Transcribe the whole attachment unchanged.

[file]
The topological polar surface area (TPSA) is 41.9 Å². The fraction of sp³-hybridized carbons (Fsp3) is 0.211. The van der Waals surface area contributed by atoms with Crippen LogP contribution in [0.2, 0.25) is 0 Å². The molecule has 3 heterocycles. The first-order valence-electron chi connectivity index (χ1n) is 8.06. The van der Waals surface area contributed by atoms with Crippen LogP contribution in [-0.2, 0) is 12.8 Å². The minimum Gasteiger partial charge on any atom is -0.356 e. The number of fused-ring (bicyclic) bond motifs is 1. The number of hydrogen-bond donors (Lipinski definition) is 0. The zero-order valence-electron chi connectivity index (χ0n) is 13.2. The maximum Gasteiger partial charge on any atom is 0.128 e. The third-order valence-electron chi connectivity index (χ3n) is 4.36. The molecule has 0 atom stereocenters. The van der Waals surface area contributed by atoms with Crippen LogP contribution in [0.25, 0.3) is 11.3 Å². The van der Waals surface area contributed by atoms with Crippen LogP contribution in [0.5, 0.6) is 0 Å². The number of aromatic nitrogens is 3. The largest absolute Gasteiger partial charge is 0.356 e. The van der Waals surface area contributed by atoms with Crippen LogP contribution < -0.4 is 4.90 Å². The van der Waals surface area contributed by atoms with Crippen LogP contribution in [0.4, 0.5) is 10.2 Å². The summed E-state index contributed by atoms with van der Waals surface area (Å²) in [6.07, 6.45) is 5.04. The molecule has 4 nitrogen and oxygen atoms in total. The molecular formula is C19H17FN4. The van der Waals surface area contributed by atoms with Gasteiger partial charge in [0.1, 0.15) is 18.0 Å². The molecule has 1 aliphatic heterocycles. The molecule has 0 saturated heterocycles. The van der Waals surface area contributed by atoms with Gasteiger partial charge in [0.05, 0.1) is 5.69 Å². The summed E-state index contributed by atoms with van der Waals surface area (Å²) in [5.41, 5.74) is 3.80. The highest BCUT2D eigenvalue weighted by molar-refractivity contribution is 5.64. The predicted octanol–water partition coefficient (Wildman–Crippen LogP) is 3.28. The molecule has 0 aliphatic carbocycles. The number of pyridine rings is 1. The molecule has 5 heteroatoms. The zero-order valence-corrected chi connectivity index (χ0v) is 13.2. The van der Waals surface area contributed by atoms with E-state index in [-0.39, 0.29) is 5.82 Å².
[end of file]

The topological polar surface area (TPSA) is 41.9 Å². The fraction of sp³-hybridized carbons (Fsp3) is 0.211. The van der Waals surface area contributed by atoms with Crippen LogP contribution in [0.2, 0.25) is 0 Å². The molecule has 3 heterocycles. The first-order valence-electron chi connectivity index (χ1n) is 8.06. The van der Waals surface area contributed by atoms with Crippen LogP contribution in [-0.2, 0) is 12.8 Å². The minimum Gasteiger partial charge on any atom is -0.356 e. The number of fused-ring (bicyclic) bond motifs is 1. The number of hydrogen-bond donors (Lipinski definition) is 0. The zero-order valence-electron chi connectivity index (χ0n) is 13.2. The maximum Gasteiger partial charge on any atom is 0.128 e. The third-order valence-electron chi connectivity index (χ3n) is 4.36. The molecule has 0 atom stereocenters. The van der Waals surface area contributed by atoms with Crippen LogP contribution in [0.25, 0.3) is 11.3 Å². The van der Waals surface area contributed by atoms with Crippen LogP contribution in [0.5, 0.6) is 0 Å². The number of aromatic nitrogens is 3. The largest absolute Gasteiger partial charge is 0.356 e. The van der Waals surface area contributed by atoms with Crippen LogP contribution < -0.4 is 4.90 Å². The van der Waals surface area contributed by atoms with Crippen LogP contribution in [0.4, 0.5) is 10.2 Å². The summed E-state index contributed by atoms with van der Waals surface area (Å²) in [6.07, 6.45) is 5.04. The molecule has 4 nitrogen and oxygen atoms in total. The molecular formula is C19H17FN4. The van der Waals surface area contributed by atoms with Gasteiger partial charge in [0.1, 0.15) is 18.0 Å². The molecule has 1 aliphatic heterocycles. The molecule has 0 saturated heterocycles. The van der Waals surface area contributed by atoms with Gasteiger partial charge in [0.05, 0.1) is 5.69 Å². The summed E-state index contributed by atoms with van der Waals surface area (Å²) in [5.41, 5.74) is 3.80. The highest BCUT2D eigenvalue weighted by molar-refractivity contribution is 5.64. The predicted octanol–water partition coefficient (Wildman–Crippen LogP) is 3.28. The molecule has 0 aliphatic carbocycles. The number of pyridine rings is 1. The molecule has 5 heteroatoms. The zero-order valence-corrected chi connectivity index (χ0v) is 13.2. The van der Waals surface area contributed by atoms with E-state index in [-0.39, 0.29) is 5.82 Å².